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World Series: Weather forecast for Game 1 is rain in Kansas City

It looks like a rainy day in K.C., but the game should start on time.

Astrid Stawiarz/Getty Images

The New York Mets and Kansas City Royals will go head-to-head tonight in Game 1 of the World Series, but both teams' biggest opponent may actually be Mother Nature.

As of this morning, the forecast for Kansas City puts the chance of rain at about 80 percent, with the Kansas City Star already issuing instructions on what to do about tickets should the game get rained out. But an hourly breakdown of the puts the highest likelihood of a storm at around 4 PM—by the 7 PM CT start time those odds dip to 40 percent. So while the field may be soggy, chances are the game will start tonight with minor or no delays.

World Series games are often subject to inclement weather. The 2008 Rays-Phillies series was a particularly rainy set—Game 3 was delayed an hour and a half, and Game 5 became the first officially suspended World Series game when it stopped for rain in the top of the sixth inning, to be completed two days later. Philadelphia’s weather set things back again the very next year during the 2009 Phillies-Yankees series, with a Game 3 start delayed over an hour due to rain.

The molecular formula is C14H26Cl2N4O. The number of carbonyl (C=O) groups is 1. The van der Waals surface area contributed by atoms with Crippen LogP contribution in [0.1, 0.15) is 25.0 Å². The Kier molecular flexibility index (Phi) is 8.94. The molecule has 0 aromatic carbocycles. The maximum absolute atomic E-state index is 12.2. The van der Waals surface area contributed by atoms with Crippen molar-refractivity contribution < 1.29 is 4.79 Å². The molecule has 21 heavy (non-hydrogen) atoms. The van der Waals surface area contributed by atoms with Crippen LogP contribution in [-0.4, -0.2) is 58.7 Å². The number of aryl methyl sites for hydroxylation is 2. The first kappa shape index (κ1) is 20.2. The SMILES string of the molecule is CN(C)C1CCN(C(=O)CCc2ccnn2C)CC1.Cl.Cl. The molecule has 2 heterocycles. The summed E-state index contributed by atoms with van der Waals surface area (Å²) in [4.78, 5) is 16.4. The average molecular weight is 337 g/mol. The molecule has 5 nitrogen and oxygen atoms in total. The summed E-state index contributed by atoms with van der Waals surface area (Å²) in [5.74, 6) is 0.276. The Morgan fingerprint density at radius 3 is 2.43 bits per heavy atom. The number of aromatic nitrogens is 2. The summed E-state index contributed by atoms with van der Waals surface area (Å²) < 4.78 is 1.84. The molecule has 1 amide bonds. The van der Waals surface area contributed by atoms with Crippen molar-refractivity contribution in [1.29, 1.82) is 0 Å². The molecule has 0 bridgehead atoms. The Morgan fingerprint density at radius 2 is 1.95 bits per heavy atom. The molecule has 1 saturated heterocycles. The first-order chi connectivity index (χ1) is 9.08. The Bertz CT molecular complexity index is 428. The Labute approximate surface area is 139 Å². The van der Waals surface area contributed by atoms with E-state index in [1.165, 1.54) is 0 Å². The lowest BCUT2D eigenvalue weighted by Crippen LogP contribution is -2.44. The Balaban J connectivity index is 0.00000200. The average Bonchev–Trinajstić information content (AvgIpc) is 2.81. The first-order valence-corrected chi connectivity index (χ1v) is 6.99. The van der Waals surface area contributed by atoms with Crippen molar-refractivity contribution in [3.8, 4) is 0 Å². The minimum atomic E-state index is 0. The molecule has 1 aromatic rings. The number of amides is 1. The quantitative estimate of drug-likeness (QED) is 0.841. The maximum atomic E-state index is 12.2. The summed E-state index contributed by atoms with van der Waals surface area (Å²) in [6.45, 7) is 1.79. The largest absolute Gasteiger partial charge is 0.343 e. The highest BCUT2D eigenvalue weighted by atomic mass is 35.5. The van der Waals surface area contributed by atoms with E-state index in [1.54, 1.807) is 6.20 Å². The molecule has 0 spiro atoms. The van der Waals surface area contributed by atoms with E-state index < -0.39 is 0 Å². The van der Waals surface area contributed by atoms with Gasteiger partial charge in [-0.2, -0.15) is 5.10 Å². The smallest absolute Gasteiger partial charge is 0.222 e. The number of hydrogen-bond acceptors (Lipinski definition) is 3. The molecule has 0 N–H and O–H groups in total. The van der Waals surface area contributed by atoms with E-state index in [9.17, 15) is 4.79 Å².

The Mets, too, have encountered some World Series rain, and fared well against it. The Game 7 washout in the 1986 series versus the Red Sox didn’t stall their comeback; they went on to win the World Series the next night.

But even if it stops raining in time for the first pitch, the batters will have to get their power stances on: the humidity is expected to stay high, at around 97 percent, which means the ball may not go as far as it would on a less humid night. The effects of humidity on a baseball's movement are dependent on multiple factors including temperature, but humidor experiments show an increase in humidity can make balls "less bouncy" so they travel less. Citi Field and Kauffman Stadium have comparable dimensions, with center outfield distances of 408 and 410 feet, respectively, so both teams may have to hit the ball a bit harder than normal to get it over the fence.